Ancient Ways, Primal Instincts


It is not an unusual night. Tonight is like every other night. The lazy moon didn't even show up for work and the lousy stars are shining half-heartedly on the drowsy village like they always do this time of year. Even the crickets and frogs have called the night off. Two voices slip out of the blanket of darkness and reach our distant ears.

It is a young man poking a young woman’s ribs with his sweet words, as she struggles to muffle her giggles with her palms, right behind her grandfather’s hut.

 The old man is snoring violently in between his three wives, or so poor girl thinks.  Soon, she will learn the walls have ears, when her grandmother grabs her by the ears and drags her to the house of the man who made her pregnant.

A game that brings children into the world cannot be called a bad game necessarily; but there are customs and traditions and homages that must be paid. You don’t just walk into someone’s compound and pluck a flower? 

So, he must compensate the family for the theft. He must do the honourable. He must provide even more than the demanded bride price of six well fed cows, six pieces of original Dutch wax prints, three bottles of schnapps and one gallon of palm wine.  Then all will be forgiven. The two families will be joined. 

The child that is born will bear the father’s soul but will belong to the mother’s clan. It is the Akan way. The father meets with the elders of his clan and a name is conjured for this new member. If it lives beyond the seventh day, it is assumed the child has come to stay and must therefore be named; and happily welcomed.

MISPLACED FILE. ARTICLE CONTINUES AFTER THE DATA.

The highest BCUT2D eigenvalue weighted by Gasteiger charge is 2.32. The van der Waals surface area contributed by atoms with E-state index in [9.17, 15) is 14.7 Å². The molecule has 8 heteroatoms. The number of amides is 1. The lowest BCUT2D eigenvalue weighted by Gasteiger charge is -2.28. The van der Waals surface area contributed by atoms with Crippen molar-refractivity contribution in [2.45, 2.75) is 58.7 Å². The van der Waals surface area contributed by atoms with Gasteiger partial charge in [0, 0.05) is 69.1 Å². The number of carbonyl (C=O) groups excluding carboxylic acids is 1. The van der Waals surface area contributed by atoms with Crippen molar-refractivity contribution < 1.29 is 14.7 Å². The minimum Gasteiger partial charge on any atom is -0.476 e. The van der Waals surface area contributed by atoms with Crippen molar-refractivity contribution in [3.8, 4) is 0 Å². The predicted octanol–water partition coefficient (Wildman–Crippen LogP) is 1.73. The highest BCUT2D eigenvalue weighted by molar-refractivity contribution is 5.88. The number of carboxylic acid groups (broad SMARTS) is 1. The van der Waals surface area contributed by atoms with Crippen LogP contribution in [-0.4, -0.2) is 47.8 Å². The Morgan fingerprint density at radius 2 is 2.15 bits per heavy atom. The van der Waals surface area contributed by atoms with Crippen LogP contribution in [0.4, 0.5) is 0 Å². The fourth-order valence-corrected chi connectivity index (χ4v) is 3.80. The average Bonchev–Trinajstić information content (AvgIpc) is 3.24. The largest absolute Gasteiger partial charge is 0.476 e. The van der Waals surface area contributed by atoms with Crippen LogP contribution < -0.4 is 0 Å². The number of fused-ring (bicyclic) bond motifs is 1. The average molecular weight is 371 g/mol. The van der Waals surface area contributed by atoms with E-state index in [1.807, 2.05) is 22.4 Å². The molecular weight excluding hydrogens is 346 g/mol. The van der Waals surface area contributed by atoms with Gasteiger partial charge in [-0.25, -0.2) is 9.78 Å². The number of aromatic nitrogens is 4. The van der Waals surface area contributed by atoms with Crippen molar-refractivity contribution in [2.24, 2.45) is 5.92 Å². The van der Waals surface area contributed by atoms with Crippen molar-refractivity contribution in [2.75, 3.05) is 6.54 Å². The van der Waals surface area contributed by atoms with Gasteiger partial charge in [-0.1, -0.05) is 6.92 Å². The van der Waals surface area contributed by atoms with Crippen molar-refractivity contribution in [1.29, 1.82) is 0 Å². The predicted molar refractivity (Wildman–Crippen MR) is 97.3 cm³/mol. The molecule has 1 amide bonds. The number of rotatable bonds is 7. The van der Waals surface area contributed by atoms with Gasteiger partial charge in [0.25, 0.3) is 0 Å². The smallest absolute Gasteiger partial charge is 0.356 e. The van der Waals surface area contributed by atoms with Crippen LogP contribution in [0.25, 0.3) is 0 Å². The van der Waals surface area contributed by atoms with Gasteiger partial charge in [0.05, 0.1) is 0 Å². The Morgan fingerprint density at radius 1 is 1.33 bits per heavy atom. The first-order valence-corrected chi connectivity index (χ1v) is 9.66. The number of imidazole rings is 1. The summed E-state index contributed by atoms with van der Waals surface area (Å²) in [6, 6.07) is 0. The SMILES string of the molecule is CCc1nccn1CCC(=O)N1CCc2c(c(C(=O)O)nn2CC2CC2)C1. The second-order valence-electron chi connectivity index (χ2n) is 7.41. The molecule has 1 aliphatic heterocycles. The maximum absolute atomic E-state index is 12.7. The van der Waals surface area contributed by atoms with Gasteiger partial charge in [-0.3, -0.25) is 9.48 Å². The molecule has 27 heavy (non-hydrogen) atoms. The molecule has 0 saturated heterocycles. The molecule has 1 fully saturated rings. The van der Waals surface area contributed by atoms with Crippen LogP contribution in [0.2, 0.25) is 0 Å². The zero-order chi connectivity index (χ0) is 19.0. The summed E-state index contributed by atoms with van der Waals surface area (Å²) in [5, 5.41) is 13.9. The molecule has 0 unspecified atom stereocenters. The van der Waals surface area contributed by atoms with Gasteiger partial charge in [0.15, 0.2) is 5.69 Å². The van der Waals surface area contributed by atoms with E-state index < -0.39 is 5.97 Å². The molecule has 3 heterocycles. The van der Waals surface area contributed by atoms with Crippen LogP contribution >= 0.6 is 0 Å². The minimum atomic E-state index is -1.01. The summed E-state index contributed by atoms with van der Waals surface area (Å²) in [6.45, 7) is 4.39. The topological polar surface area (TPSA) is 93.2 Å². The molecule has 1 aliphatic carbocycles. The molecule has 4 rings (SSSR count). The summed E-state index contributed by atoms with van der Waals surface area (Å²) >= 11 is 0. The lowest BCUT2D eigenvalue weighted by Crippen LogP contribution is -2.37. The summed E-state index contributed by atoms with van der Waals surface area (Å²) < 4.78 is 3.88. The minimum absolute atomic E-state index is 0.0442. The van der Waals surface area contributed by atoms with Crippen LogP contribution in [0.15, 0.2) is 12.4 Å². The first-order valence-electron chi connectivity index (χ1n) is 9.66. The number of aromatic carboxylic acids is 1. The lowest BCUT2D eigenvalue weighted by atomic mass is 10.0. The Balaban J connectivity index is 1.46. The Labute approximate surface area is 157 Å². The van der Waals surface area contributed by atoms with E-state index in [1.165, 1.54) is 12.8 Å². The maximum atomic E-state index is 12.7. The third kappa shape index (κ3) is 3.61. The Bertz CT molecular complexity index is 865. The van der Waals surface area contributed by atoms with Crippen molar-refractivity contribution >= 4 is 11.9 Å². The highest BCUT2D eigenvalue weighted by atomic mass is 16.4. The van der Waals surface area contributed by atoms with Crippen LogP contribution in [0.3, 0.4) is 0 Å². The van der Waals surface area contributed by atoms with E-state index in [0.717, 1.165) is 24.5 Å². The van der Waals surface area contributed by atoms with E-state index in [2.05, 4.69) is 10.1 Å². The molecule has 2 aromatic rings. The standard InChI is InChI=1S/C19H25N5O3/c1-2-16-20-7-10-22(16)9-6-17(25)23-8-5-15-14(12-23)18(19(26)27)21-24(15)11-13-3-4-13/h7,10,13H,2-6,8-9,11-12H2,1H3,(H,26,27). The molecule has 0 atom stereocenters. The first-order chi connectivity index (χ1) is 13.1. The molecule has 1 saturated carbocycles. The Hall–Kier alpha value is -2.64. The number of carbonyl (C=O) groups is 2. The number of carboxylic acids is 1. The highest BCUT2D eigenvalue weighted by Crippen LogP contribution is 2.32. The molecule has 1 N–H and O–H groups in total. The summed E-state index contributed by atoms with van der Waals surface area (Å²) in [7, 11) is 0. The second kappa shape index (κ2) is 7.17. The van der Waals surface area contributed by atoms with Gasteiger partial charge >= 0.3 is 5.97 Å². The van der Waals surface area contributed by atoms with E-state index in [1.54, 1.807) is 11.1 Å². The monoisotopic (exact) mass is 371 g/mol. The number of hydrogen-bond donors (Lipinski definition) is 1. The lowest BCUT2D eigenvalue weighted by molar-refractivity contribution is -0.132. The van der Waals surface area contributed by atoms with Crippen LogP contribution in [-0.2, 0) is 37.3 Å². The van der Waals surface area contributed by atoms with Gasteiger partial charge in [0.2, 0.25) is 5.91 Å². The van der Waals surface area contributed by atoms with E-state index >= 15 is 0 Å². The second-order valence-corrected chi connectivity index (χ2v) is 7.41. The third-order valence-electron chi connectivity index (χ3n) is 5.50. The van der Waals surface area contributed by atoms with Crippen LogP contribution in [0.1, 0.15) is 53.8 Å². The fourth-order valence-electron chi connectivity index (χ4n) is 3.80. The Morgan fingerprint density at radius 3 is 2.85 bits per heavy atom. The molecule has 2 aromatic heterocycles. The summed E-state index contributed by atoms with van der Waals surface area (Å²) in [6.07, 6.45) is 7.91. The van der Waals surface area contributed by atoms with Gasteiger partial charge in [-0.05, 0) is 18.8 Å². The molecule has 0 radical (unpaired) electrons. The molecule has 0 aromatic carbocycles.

Child! Here, when you see water, call it water. When you see salt, call it salt”. The ancient words crack through the lips of the elder as he holds the child high up in the sky for all to see.

Colonialism imposed English, French, Portuguese, Arabic and other languages and religions on Africa. New lines were drawn, territories were redefined but underneath all that elaborateness, you can see the ancient strands. These photographs are from La Cote d’Ivoire. Truth is, they might as well have come from Ghana or Togo or Benin or even Nigeria.

I believe Africa will only find itself, when we take the discourse of African Unity out of the confines of white collared conference rooms and into the farms and villages and reconnect and salvage whatever is left of what once worked.

Have a great week. 






1 comments:

Ashb_bates (twitter) 16 February 2014 at 18:19  

Great shots, remind me of my childhood growing up in Ghana

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